Brain Injury Awareness Month: Recognizing TBIs in our military
Published 3:00 pm Thursday, March 10, 2016
One out of every five service members that return from battle in Iraq or Afghanistan has experienced a possible traumatic brain injury (TBI), according to the RAND Corporation. With more than 2.5 million service members having deployed since 9/11, that means half a million may have sustained a brain injury. These injuries, which can seem harmless and often go unnoticed, can have profound consequences, and we can’t afford to ignore them.
A TBI is an injury to the brain, resulting from a jolt or blow to the head. It can range from mild to severe. TBIs are more common now than they have been in previous military engagements precisely because of how advanced our military has become. Improvised explosive devices (IEDs) are prevalent in Iraq and Afghanistan, and in response the U.S. military has developed armored vehicles to withstand them. These armored vehicles are saving lives but in the process, they are taking a beating, and so are the men and women riding inside.
Anyone with children who play sports is probably familiar with the signs of a mild TBI, or a concussion: headache, dizziness, nausea, difficulty remembering things or paying attention, problems sleeping, and mood swings. Mild TBIs can be especially difficult to diagnose in the military, since stress can cause a similar reaction, and since symptoms do not always appear immediately following an injury.
Severe TBIs may be easier to identify, but soldiers are sometimes hesitant to report even a severe injury. It can be hard for many service members to acknowledge an invisible wound, as if a cognitive injury should be easier to control than a physical one. They may feel shame. They may fear being ostracized or criticized as weak. Or they might worry that a diagnosis will result in retribution or could affect their rank or service.
It can take months or even years for a service member to finally be diagnosed with a TBI that he or she may not even remember having sustained. Friends and family are often the first ones to notice a problem. That’s why it’s important for all of us to know the signs of a TBI. And since March is Brain Injury Awareness Month, now is the right time to remind ourselves.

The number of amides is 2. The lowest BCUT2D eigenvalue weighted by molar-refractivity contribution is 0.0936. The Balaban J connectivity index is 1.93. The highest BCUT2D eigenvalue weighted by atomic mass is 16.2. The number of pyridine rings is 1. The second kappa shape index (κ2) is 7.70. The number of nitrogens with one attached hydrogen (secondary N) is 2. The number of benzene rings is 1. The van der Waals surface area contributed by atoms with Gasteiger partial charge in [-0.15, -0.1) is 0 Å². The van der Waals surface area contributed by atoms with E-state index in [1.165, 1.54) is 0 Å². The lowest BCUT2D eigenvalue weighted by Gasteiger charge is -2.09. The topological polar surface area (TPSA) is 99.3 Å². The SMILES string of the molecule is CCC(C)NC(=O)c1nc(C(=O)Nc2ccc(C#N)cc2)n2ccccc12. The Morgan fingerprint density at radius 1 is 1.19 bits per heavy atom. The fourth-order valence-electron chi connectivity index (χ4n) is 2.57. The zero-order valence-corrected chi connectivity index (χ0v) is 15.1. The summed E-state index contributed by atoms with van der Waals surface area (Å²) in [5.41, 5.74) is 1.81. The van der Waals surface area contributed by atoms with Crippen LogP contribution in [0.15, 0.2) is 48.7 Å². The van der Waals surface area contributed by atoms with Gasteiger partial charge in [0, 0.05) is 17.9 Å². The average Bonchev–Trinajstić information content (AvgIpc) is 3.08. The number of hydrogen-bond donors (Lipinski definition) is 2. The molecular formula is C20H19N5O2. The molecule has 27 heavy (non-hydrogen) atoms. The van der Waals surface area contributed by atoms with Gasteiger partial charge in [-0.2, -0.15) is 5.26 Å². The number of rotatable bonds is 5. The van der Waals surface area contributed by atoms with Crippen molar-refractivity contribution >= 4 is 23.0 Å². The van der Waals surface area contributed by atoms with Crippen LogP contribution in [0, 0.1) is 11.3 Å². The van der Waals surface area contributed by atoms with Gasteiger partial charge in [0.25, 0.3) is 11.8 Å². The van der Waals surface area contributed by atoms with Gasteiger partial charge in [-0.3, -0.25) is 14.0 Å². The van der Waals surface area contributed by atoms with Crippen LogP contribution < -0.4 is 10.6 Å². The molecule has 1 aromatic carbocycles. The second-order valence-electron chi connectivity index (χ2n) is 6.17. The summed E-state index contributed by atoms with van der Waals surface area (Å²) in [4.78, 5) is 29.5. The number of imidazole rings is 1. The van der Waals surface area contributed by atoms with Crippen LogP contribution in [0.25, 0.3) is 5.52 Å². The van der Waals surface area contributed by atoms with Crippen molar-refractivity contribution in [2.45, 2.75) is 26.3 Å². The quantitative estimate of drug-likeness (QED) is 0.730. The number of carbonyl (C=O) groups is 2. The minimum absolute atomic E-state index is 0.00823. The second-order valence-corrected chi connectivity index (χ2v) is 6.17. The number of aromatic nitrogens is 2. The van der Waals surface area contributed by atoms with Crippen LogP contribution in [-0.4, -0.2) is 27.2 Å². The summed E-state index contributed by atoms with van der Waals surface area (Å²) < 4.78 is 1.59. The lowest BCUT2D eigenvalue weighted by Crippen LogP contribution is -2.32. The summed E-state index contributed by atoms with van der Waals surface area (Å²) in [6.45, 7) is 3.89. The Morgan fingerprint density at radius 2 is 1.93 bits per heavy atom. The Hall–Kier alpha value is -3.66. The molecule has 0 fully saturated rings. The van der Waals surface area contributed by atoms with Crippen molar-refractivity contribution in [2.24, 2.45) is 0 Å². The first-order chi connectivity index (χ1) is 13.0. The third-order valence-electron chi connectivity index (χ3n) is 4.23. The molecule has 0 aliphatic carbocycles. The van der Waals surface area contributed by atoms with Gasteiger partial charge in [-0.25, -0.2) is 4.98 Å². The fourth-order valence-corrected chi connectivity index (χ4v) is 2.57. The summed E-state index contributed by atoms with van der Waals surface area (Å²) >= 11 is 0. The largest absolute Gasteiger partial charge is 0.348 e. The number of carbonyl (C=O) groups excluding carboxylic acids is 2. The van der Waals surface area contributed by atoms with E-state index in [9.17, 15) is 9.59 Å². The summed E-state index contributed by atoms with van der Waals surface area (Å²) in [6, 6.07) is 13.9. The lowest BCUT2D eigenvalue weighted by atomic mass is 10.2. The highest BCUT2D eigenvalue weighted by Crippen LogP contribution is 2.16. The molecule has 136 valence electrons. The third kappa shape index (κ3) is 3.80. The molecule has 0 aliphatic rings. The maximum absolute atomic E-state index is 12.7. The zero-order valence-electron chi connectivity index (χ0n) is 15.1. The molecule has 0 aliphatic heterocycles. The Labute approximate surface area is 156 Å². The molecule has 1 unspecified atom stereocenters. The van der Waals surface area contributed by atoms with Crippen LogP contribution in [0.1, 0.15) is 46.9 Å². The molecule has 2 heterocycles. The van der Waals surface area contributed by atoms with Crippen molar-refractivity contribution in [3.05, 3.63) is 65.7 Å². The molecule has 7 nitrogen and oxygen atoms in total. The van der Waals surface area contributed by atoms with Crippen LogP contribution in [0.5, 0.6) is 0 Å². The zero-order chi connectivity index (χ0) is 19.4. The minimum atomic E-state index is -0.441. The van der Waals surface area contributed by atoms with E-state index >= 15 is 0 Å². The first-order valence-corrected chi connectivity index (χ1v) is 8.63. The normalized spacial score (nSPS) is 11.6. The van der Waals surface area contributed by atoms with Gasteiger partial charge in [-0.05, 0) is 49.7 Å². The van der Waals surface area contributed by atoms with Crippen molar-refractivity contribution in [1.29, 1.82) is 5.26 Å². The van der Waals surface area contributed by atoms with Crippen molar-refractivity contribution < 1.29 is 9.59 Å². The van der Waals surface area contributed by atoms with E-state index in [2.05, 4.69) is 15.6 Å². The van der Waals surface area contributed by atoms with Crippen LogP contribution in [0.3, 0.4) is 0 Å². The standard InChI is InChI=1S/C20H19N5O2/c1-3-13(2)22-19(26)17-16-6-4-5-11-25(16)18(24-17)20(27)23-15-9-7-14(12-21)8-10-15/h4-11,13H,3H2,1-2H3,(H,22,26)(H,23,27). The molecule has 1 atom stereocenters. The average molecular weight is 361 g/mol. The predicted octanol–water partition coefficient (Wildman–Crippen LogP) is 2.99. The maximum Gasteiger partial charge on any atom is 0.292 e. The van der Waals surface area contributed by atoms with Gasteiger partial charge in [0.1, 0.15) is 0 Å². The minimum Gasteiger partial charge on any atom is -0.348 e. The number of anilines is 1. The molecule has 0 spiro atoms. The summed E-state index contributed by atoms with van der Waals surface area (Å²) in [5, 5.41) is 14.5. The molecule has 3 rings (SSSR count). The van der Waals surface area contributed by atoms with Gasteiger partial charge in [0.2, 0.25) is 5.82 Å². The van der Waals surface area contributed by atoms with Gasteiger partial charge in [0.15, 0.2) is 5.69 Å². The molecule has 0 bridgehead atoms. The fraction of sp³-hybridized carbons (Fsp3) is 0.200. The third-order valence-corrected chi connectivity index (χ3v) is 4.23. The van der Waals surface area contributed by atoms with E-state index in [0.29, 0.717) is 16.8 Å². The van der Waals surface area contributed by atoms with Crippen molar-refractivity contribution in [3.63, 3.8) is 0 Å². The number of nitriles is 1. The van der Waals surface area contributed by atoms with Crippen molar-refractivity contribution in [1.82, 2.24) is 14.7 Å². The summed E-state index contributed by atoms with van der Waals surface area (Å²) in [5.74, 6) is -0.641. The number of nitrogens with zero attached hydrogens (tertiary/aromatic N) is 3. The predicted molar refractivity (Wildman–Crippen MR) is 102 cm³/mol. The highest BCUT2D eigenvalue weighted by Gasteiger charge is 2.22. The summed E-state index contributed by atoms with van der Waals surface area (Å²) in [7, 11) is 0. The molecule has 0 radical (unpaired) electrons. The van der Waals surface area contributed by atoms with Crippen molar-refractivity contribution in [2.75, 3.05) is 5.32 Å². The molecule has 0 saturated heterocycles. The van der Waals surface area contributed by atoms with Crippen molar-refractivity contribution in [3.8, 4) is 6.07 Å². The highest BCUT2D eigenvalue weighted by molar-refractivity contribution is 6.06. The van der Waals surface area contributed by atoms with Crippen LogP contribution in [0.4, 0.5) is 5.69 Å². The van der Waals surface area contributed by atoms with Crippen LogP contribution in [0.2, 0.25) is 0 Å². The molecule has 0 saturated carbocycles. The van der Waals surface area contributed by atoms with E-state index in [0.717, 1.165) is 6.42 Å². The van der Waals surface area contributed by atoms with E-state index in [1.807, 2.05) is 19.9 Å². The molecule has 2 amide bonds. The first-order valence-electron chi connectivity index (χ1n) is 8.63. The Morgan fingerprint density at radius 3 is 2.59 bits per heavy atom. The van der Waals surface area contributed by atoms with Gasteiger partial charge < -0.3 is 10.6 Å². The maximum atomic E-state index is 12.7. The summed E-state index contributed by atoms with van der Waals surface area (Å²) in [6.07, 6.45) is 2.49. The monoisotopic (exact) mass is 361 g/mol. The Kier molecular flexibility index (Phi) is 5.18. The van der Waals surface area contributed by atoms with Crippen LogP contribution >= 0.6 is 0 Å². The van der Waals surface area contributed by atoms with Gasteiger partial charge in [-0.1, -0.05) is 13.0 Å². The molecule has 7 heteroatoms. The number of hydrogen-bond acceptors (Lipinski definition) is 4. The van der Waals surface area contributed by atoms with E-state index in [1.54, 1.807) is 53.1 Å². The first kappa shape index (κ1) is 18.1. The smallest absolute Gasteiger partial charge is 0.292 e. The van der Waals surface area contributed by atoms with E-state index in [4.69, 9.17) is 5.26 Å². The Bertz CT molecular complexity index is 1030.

A great place to learn all about brain injuries is the Defense and Veterans Brain Injury Center. You can also get involved in DVBIC’s A Head for the Future Initiative to help the military community prevent, recognize, and recover from what can be a truly debilitating injury.
As difficult as it may be for a service member to acknowledge and get help for a TBI, it can be just as hard for the loved ones who see the symptoms unfold and can’t begin to imagine the injury that caused them. What can you do if you care for a service member who you think might have a TBI? First, try to get help for your loved one. Reach out to DVBIC or to the VA. Talk to doctors or your care coordinator.
But don’t forget to get help for yourself. Operation Family Caregiver (OFC) can help. Provided in communities across the country through the Rosalynn Carter Institute for Caregiving, OFC offers free and confidential support to the families of those who have served our nation. Specially-trained “coaches” help caregivers learn how to overcome the obstacles they face and to manage any challenges that might come along. The program is proven to help caregivers become more satisfied with their lives, have fewer health issues, and generally become more prepared to take care of their families.
Learn more about Operation Family Caregiver at www.operationfamilycaregiver.org, or contact us at email@example.com to find support. Brain Injury Awareness Month is a great time to get started. Don’t let March pass you by without taking care of you and your family.
Leisa Easom, Ph.D., is executive director of the Rosalynn Carter Institute for Caregiving, Americus.